Do the same for life events – graduations, marriages, births, work anniversaries, religious ceremonies and deaths. Flowers of congratulations or condolences, a book with a personal message of encouragement are a wonderful human touch and create a sense of family and loyalty with your employees. Think about their family too. Maybe write a short letter to the parents of an employee who just got promoted telling them how lucky you are to have them as an employee and proud of their development. Gift a book to the children of your employees attending college or just graduating — you might just be securing a future employee with a simple gesture.
Make special effort to do this with remote workers and encourage management to do the same. Remote workers probably require more feedback and recognition than on-site workers as they often lack the regular encouragement and pleasantries you get with the buzz of an office that many of us take for granted.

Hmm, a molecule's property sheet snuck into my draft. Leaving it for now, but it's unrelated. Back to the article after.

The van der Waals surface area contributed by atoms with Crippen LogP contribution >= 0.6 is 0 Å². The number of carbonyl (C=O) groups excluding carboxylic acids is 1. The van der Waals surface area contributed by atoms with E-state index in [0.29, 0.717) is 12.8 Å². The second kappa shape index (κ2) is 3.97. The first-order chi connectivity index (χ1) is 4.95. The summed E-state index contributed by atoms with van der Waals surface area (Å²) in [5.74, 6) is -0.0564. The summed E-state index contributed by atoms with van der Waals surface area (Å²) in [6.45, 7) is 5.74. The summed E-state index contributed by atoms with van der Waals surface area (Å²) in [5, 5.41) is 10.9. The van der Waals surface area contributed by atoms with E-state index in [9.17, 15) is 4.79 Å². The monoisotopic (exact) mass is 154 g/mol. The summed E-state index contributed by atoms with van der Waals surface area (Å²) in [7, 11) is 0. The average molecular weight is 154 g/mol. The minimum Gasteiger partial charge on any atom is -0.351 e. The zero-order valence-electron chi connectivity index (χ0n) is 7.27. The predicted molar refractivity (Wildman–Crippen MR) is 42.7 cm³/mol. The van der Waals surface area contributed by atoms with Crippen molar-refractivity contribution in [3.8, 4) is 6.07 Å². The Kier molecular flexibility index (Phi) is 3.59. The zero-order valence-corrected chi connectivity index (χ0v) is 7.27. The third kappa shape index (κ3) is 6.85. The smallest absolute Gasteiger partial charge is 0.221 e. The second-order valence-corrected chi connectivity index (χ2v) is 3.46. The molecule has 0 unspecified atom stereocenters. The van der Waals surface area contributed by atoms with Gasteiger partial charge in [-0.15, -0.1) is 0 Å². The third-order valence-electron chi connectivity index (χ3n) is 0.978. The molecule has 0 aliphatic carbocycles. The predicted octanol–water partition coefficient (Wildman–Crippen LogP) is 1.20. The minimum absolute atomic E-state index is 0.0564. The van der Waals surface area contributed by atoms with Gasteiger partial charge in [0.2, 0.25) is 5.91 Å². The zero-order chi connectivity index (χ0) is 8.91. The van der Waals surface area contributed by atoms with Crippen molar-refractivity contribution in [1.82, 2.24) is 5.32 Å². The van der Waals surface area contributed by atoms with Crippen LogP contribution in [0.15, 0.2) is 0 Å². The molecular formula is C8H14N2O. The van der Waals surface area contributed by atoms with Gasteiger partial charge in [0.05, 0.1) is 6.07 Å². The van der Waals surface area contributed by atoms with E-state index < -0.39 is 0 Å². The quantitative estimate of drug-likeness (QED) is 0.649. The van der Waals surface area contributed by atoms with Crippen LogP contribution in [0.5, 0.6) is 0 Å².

3. Beware emails
Written communication is the easiest to misinterpret. Email is here to stay and the risk of having your email read in an unintended tone will always be there.
For internal communication consider using emoticons, it’s 2016 after all! If you cringe at the idea of using a smiley face just take a little more time when sending emails and read them back with different emotions in mind to see if they could be misconstrued. Mimic your audience and make your email seem less edited.
Keep your message consistent as well. Conventional advice is to tailor to your audience, be they general employees, middle managers or executives but be wary of this. If a message reaches an unintended audience member it could be taken the wrong way and if it conflicts in any way with a message they’ve received it won’t go down well.
4. Fair rewards
Many companies have incentives and reward schemes but sadly, lots of these employee recognition ideas are counter-productive as they are heavily weighted towards the money-makers. Development, IT, support and admin can feel undervalued when compared to marketing and sales. Rewards days, trips or events should be accessible to all employees.
One idea is a dinner club; take your top 20 or so employees out to a great restaurant. Invite the top 1-2 performers from all departments, not just sales, and encourage them to mingle. It’s likely these departments only communicate the most necessary of details and by separating themselves they’re missing opportunities to improve.